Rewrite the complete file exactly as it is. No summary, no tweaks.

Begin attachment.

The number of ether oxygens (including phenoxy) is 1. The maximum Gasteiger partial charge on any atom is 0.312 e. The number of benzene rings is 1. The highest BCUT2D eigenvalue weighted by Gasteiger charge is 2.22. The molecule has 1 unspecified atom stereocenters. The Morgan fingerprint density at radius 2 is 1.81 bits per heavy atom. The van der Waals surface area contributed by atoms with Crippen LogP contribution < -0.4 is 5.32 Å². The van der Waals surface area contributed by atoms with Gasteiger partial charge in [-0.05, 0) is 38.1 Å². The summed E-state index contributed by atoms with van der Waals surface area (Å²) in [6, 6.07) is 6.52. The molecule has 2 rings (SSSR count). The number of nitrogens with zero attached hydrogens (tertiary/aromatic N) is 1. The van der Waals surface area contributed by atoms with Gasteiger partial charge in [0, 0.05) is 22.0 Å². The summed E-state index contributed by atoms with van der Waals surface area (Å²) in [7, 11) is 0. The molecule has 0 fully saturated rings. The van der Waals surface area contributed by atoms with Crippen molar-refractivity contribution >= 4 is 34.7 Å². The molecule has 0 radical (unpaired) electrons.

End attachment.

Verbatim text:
The number of ether oxygens (including phenoxy) is 1. The maximum Gasteiger partial charge on any atom is 0.312 e. The number of benzene rings is 1. The highest BCUT2D eigenvalue weighted by Gasteiger charge is 2.22. The molecule has 1 unspecified atom stereocenters. The Morgan fingerprint density at radius 2 is 1.81 bits per heavy atom. The van der Waals surface area contributed by atoms with Crippen LogP contribution < -0.4 is 5.32 Å². The van der Waals surface area contributed by atoms with Gasteiger partial charge in [-0.05, 0) is 38.1 Å². The summed E-state index contributed by atoms with van der Waals surface area (Å²) in [6, 6.07) is 6.52. The molecule has 2 rings (SSSR count). The number of nitrogens with zero attached hydrogens (tertiary/aromatic N) is 1. The van der Waals surface area contributed by atoms with Gasteiger partial charge in [0, 0.05) is 22.0 Å². The summed E-state index contributed by atoms with van der Waals surface area (Å²) in [7, 11) is 0. The molecule has 0 fully saturated rings. The van der Waals surface area contributed by atoms with Crippen molar-refractivity contribution >= 4 is 34.7 Å². The molecule has 0 radical (unpaired) electrons.